Thinking Outside the Box
Local nut Kevin Barrett taught the first day of his class on "the religion and culture of Islam."
"Barrett, a part-time lecturer, sparked controversy this summer for advocating the theory that the Sept. 11, 2001, terrorist attacks were an inside job, and for planning to teach the theory in his fall class on Islam. Since then, enrollment in the class has swelled to capacity, with some students signing up hungry to hear his views.
"'It induced me to take the class,' a molecular science major with a pierced eyebrow said of the controversy. 'I'm inclined to believe we killed our own people.'."
For those of you who don't follow current events in south-central Wisconsin: In addition to indulging in cranky Loose Change-inspired ranting about 9/11, Barrett has denied that Islamic terrorism even exists to any significant degree and that such phantoms are, of course, merely a pretext to wage a global war on Islam and its adherants.
But students don't seem to mind.
"Courtney Schiesher, a senior from Chicago, said Barrett was a lively lecturer. She said his personal views on the terrorist attacks do not sour her toward him.
"'If he thinks that far outside the box, he also has some other interesting ideas to provoke student discussion,' she said. 'I'm looking forward to attending the rest of the classes.'"
Barrett and his particular brand of screwiness was the subject of one of Cathy Young's Boston Globe columns a few months back.
"According to [University provost Patrick] Farrell, 'We cannot allow political pressure from critics of unpopular ideas to inhibit the free exchange of ideas.' Would he use the same kind of reasoning to defend a Holocaust-denying course or a course in 'creation science'? When it comes to those issues, it is widely understood that even to open up an academic 'debate' about certain crackpot theories is to give them a legitimacy that will be corrosive to genuine scholarship. It is one thing to say that professors should not be penalized for whatever views they preach outside the classroom; it's quite another to say that they have the right to poison the well of the college curriculum.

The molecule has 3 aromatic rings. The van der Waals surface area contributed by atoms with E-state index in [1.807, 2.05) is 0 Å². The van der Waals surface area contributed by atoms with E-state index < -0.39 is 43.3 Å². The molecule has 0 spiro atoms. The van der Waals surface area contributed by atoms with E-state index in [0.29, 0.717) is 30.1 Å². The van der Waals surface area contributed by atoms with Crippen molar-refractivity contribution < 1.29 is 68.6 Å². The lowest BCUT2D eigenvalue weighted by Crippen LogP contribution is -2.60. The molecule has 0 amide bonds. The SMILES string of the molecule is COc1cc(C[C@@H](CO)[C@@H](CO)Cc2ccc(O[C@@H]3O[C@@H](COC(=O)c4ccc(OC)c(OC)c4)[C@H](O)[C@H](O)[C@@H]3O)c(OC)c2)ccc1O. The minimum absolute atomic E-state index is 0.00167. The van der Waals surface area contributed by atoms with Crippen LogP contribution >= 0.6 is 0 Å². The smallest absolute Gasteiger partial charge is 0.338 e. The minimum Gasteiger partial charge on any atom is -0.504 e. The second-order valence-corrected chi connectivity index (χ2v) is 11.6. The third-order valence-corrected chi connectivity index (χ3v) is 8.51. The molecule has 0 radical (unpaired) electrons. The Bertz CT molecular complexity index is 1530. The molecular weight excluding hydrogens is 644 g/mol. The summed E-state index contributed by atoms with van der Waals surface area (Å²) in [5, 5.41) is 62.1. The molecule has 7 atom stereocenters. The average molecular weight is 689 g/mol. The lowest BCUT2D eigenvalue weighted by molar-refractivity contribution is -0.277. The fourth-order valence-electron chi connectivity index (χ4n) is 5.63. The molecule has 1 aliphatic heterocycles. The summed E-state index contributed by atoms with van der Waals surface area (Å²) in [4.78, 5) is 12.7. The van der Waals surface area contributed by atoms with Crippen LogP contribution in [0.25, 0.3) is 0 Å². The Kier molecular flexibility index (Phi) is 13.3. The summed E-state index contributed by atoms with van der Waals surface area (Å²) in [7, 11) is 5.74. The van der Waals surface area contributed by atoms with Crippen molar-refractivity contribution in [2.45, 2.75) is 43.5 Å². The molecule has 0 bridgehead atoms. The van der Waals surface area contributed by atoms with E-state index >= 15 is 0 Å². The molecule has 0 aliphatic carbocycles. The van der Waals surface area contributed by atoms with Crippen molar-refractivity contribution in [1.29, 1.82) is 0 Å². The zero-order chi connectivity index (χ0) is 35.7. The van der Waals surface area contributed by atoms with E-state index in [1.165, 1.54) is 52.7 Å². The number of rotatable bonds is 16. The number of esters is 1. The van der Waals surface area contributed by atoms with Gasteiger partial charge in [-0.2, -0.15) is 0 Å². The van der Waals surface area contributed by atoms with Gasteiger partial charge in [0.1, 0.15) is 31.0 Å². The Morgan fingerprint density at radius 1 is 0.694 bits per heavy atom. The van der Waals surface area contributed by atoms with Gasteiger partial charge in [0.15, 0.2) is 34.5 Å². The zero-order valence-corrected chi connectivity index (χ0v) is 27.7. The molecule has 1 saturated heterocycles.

"Mir Babar Basir, a recent University of Wisconsin graduate and former president of the Muslim Students Association, told the Milwaukee Journal-Sentinel that Barrett had many supporters, which was not surprising since 'Madison is fairly liberal.' But what exactly is 'liberal' about the belief in bizarre conspiracy theories? If one wants to promote tolerance toward Muslims and counter the stereotypes that equate all Islam with terrorism, denying the link between Islamic fanaticism and Sept. 11 is hardly the way to go about it."
Is Barrett a "liberal" scholar? Here's a passage from Barrett's website, taken from an essay about "Traditionalism."
"Besides reconnecting me with monotheism, the Traditionalists helped cure me of a certain kind of left-wing dogmatism based on unexamined faith in the eternal progress of free-thinking, secularized humanity, liberated from the obscurantist shackles of religion. Such naivete! On this point the neocons are right: the human being is a religious animal, and progress is an illusion. But they are wrong about religion also being an illusion, a tool for elite manipulation of the masses. Real religion—for example, the Islamic discursive tradition—is a valid body of knowledge, an approach to truth that works...When folks get fed up with the neocon lies... will have been starved for truth so long that they will be truly ravenous. They will hunger for truth, yearn for truth. They will be dying, both figuratively and literally starved for truth, craving it with an attachment deeper than their attachment to life."
Why did this passage pop into my head just now, only moments after completing a post that referenced Ahmadinejad's assault on "free-thinking, secularized" education, William Dembski's disdain for "secular scholarship" and David Horowitz's contempt for, well, higher education in general?
No reason, I guess...